What information do you have on the sound reduction index for ACRYLITE® acrylic sheet?

Product Properties
  • Working with ACRYLITE®
  • Test Data Results
  • Fire Test Performance
  • Equipment Materials and Suppliers
  • Product Properties
  • Care & Maintenance
  • Application Advice
  • Cementing
  • Glazing

What information do you have on the sound reduction index for ACRYLITE® acrylic sheet?

As with most plastic materials, ACRYLITE® acrylic sheet provides sound as well as thermal insulation. A storm window made of ACRYLITE® sheet will significantly reduce the transmission of outdoor noises into a house or building. For general reference, Table I gives examples of the sound level produced by common noises. The sound levels in Table I are measured in Decibels, a logarithmic unit of loudness.

Table 1 — Sound Levels of Common Noises

Auditory Impression Sound Level
(in decibels)
Example
Extremely Painful 130-140 Jet Engine
Painful 110-120 Shrill Horn
Extremely Noisy 100 Machine Room
Very Noisy 80-90 Road Traffic
Low Level Noise 50 Office
Quiet 20 Radio Studio

Sound Reduction Index (R, Rm, and Rw)

Figure 1 is a schematic for sound transfer between two rooms. In one room, sound is generated by music, voices, etc. The sound travels through air in the form of oscillating pressure waves. These waves will cause surfaces they strike to vibrate, which continue the sound transmission.

Figure 1.

The effectiveness of sound insulation is described by the Sound Reduction Index, R, which is defined below.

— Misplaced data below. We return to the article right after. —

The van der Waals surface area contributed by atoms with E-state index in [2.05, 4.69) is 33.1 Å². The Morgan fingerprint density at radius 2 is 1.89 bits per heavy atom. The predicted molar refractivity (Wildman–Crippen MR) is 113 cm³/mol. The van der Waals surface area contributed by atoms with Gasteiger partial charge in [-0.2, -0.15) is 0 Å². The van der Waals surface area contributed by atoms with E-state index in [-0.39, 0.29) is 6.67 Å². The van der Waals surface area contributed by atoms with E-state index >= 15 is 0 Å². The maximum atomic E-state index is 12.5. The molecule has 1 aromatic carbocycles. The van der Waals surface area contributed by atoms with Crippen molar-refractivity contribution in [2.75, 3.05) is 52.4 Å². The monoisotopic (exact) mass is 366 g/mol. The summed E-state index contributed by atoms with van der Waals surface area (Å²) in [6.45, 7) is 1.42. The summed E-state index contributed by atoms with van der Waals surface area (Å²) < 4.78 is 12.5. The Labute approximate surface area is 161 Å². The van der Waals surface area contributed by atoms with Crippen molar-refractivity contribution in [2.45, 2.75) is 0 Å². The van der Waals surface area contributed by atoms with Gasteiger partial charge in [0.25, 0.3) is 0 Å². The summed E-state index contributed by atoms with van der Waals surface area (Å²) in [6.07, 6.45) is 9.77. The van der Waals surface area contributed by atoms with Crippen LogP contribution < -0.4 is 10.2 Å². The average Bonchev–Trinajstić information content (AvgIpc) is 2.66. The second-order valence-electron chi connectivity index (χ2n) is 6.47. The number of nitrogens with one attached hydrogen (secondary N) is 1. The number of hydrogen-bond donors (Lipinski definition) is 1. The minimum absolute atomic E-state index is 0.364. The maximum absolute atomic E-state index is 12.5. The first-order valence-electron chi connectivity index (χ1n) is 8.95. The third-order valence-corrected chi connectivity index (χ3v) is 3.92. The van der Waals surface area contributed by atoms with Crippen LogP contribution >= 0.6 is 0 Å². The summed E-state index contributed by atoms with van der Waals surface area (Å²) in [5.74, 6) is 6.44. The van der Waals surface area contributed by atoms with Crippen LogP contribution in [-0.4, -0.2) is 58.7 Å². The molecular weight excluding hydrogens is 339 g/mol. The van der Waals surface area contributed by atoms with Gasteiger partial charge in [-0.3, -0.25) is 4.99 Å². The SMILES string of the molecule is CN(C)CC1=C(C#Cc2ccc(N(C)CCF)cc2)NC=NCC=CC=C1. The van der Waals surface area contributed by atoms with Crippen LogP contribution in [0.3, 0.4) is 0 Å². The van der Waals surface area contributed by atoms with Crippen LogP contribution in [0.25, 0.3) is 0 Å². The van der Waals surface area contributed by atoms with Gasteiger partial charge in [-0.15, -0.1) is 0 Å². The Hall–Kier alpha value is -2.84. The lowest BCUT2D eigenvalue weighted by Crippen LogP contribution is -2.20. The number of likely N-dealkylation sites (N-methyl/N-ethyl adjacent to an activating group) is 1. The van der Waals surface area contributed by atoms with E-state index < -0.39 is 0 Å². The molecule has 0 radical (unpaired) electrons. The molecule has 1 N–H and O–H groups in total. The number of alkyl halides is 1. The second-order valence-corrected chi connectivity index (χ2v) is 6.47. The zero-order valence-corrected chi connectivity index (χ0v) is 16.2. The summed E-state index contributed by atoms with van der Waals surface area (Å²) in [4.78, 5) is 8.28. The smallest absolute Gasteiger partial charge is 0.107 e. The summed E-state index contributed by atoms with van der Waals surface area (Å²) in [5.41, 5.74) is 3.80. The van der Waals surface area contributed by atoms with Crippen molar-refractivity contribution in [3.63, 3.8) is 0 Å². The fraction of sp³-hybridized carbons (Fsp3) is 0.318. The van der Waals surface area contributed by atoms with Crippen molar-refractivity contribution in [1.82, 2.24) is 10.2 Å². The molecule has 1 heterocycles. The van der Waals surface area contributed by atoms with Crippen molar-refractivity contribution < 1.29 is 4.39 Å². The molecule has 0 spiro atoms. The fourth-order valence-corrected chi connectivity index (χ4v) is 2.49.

Equation 1.

where:

  • R = Sound reduction index, in dB
  • P1 = Acoustic power from outside
  • P2 = Acoustic power emitted inwards

The sound reduction index can be considered to be the difference, in dB, of sound from one side of a structural panel to the other; i.e., outdoors to indoors. R is measured according to DIN standard 52221, part 1, over the frequency range of architectural acoustics (100 to 3200 Hertz). R, or sound insulation, rises with increasing frequencies and also with increasing material thickness, or weight. Sound levels are reduced when the surface receiving the sound waves does not vibrate at the same frequency as the sound waves. The higher the frequency of sound, the less able the receiving surface will be to vibrate at that higher frequency. Also, as the mass of the surface increases, it will be less able to vibrate at the frequency of the incoming sound waves. This is why insulation increases with either mass (panel thickness) or sound frequency.

The fact that R is a function of frequency is shown in Figure 2 for ACRYLITE® sheet of different thicknesses. To take into account how R varies with frequencies, and to account for the fact that the human ear is more sensitive to higher frequency sounds, a weighted sound parameter, Rw, was developed. Rw is a weighted average of R at various frequencies that accounts for the human ear's varying sensitivities to sound at different frequencies. Rw is a single value that describes the sound reduction of an insulating unit.

Figure 2.

Go back

Related articles

Textures ribbed measurements and sheet direction What are the mechanical properties of ACRYLITE® LED sign grade acrylic sheet? Can you explain the visible light spectrum and transmission and show how your ACRYLITE® acrylic sheets compare to each other?